Thousands of medium-sized businesses will be able to submit simpler accounts with Companies House under government proposals.
Some businesses that are currently classed as medium-sized for accounting purposes would be considered ‘small’ under plans to enforce new EU rules in the UK. This is because the government plans to use the EU’s maximum thresholds for defining a small company instead of the minimum.
This means firms could submit less detailed accounts if they have:
- a balance sheet of no more than £5.1 million
- turnover of no more than £10.2 million
- no more than 50 employees.
Some 11,000 medium-sized firms would stand to save around £8 million annually as a result of the change, according to government estimates.
The business minister Jo Swinson said:
“Any measures that cut red tape and allow more flexibility for financial reporting are a step in the right direction. All our companies should be concentrating on growing their business, not spending their time filling out paperwork for their financial accounts if they really don’t have to.”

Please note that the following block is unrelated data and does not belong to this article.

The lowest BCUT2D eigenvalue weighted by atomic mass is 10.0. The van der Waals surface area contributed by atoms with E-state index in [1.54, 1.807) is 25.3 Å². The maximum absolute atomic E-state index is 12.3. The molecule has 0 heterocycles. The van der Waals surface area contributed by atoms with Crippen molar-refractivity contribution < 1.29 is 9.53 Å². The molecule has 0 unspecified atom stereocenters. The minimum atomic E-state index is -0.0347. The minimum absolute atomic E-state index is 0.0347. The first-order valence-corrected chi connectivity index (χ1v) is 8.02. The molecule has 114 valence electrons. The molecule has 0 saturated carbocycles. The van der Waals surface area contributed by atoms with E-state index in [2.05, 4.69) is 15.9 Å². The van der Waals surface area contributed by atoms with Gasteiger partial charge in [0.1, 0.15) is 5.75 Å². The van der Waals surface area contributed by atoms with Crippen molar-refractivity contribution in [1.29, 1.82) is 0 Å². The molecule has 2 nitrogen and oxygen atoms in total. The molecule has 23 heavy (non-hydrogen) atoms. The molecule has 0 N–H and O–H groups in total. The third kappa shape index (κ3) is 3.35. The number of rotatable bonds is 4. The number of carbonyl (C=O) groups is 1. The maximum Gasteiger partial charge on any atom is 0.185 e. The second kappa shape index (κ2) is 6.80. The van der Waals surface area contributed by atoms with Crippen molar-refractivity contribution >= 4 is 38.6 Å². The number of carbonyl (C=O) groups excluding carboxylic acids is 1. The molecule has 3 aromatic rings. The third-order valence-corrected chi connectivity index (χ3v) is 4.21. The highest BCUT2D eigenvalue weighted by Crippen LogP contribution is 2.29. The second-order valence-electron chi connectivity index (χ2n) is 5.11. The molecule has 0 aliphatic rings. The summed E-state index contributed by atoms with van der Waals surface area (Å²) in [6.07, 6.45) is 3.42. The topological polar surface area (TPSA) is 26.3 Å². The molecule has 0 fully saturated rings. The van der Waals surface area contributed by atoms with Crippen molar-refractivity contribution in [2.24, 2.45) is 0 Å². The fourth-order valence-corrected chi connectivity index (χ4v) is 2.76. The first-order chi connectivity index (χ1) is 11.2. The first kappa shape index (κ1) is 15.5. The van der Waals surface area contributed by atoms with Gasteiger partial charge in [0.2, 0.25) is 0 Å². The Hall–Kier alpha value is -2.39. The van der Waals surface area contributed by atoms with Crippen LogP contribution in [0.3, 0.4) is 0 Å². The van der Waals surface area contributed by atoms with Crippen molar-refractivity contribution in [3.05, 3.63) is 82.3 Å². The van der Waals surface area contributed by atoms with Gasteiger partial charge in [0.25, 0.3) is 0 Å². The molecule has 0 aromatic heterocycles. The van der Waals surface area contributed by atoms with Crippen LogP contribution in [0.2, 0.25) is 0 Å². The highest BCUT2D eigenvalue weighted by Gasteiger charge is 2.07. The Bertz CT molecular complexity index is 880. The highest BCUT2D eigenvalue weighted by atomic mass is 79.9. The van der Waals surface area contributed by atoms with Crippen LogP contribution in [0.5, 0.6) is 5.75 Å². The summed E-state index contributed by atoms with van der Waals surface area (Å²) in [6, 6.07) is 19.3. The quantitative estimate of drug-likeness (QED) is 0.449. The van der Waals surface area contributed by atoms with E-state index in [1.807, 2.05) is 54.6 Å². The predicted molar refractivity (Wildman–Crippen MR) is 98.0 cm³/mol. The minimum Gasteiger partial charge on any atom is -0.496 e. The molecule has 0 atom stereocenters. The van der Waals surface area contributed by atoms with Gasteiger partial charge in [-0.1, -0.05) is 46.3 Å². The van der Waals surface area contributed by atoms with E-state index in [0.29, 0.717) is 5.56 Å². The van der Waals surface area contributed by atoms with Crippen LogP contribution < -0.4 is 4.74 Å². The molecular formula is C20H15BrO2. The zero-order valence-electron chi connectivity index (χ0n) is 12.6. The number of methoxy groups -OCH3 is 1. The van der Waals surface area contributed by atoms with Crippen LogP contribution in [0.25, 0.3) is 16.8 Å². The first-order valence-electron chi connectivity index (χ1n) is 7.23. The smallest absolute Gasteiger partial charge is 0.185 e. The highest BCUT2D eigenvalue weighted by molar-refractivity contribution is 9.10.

The government intends to introduce the changes for financial years beginning on or after 1 January 2016.
The consultation on these proposals runs until 24 October 2014.
Dr Nigel Sleigh-Johnson of the Institute of Chartered Accountants in England and Wales said:
“Tackling excess regulation of UK businesses is something we strongly support. However, it is important in considering these proposals to not forget that sound financial management and transparent and useful financial information are critical to the success of any business, regardless of size. Therefore, it is important that the right balance is reached by government and standard setters with regards to the type and amount of financial information required by law.”